"Constipation is a very common complaint after delivery. Hormones, anesthesia, and not eating while in labor can cause bowel movements to be delayed," Phillips says. "It is helpful to minimize constipation by drinking lots of water and increasing your fiber intake keep the stool moving through your system. Stool softeners are also helpful."
And finally, you might just have a huge mental block about using the bathroom. "Vaginal swelling, repair of vaginal lacerations, and the abdominal pressure along the C-section incision can make you feel like your uterus and/or vagina are going to fall out," Phillips says. "It is understandable that this sensation can make going to the bathroom and the need to bear down intimidating and painful, but please know that nothing will break and this feeling will resolve with time."
7It May Still Look A Little Pregnant
Not going to lie, this one seriously freaked me out. Did I expect washboard abs after giving birth? No. But did I expect to still look several months pregnant? Um, no. Turns out, it can take a while for your tummy to go down after birth. "The uterus is muscle that grows to the size of a watermelon and sits just below your rib cage. Immediately after delivery, the top of the uterus reaches around the navel," Phillips says. "Because your abdominal muscles are relaxed, the pressure and size of the uterus makes you look at least six months pregnant." She notes that your age, genetics, and how many babies you've had also factor into how "pregnant" you continue to look after delivery. But according to Phillips, after about six weeks, your uterus will return to normal, so don't panic too much.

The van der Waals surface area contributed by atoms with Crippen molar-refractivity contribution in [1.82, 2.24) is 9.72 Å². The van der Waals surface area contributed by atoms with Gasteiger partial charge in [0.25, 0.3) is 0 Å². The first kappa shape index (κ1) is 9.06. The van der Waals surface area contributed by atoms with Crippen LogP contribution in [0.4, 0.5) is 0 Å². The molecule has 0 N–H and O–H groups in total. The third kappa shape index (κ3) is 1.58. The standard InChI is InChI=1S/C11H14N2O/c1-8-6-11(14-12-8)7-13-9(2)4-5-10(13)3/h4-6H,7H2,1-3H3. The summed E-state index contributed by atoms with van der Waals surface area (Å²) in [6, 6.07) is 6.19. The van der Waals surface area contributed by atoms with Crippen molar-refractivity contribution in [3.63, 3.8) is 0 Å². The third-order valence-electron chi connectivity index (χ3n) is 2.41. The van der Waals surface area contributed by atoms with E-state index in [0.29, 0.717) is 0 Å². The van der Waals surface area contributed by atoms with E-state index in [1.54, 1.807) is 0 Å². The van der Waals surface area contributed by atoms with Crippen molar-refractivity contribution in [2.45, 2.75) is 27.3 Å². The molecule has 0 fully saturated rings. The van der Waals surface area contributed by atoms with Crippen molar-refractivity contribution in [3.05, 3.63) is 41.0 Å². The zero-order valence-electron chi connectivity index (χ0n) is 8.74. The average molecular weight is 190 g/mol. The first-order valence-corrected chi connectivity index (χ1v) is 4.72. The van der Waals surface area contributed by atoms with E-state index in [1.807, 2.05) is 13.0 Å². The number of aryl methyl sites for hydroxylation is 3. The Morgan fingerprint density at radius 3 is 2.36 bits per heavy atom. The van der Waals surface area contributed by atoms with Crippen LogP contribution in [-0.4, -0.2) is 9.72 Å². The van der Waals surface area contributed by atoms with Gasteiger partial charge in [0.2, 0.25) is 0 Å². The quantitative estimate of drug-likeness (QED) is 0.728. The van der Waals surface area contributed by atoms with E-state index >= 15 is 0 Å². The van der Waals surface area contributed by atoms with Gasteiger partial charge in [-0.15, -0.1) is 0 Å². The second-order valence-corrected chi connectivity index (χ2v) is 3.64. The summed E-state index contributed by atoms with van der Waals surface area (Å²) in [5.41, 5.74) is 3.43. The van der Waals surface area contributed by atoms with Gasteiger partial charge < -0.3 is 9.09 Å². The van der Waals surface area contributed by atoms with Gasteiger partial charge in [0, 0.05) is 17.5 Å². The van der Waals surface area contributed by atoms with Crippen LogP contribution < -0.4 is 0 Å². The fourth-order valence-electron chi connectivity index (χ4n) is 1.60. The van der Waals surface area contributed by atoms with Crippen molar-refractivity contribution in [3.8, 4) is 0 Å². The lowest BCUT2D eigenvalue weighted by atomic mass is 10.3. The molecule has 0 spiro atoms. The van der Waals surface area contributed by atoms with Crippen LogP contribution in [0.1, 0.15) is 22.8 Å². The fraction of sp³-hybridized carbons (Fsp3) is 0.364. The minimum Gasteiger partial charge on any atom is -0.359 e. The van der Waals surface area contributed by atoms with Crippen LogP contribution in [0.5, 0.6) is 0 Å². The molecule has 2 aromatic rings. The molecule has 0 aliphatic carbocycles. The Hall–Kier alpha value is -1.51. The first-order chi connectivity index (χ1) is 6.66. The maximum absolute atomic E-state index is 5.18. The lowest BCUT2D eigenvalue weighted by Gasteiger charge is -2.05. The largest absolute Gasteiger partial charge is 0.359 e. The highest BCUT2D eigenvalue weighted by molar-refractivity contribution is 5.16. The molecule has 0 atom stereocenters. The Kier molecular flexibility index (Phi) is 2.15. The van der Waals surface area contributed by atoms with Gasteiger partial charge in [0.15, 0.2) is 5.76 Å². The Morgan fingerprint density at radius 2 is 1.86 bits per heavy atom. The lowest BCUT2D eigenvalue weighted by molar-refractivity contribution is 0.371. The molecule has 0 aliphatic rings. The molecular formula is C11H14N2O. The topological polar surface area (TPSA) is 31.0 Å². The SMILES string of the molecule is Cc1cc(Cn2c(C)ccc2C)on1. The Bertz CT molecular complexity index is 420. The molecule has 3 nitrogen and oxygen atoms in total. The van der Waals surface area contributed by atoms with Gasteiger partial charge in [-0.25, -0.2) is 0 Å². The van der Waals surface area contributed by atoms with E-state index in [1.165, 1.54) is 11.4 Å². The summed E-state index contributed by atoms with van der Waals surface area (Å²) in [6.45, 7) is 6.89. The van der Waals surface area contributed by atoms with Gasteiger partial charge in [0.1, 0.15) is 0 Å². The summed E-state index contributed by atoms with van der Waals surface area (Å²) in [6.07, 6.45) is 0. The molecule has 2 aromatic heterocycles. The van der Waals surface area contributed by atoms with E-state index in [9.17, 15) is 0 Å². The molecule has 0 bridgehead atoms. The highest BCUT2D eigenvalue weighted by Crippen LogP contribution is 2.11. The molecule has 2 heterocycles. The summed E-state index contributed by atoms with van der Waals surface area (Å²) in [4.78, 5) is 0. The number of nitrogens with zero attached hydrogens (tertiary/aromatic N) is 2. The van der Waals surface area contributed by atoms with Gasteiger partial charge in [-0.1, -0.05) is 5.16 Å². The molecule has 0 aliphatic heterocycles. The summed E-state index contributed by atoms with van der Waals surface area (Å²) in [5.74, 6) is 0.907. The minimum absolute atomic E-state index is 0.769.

8It May Feel Seriously Touched Out
You’ve had your baby and now you’re freaking out because your partner touches you — what gives? Shouldn’t this miracle of life bring you two closer together? Look, it’s normal to feel touched-out. According to La Leche League, taking care of a baby (especially if you’re breastfeeding) can make you feel like your body doesn’t belong to you, so when you don’t have an infant in your arms, the last thing you want is your partner to hug you or try to snuggle. It’s normal and after some alone time, you’ll feel better, but it can be seriously confusing in those first few sleep-deprived weeks.
9It Manages To Survive On Very Little Sleep
Let’s be real — this is the freakiest thing of all. How does it do it? How does it keep chugging along when you’re awake every two hours feeding a tiny human? The body is amazing and totally freaky, you guys.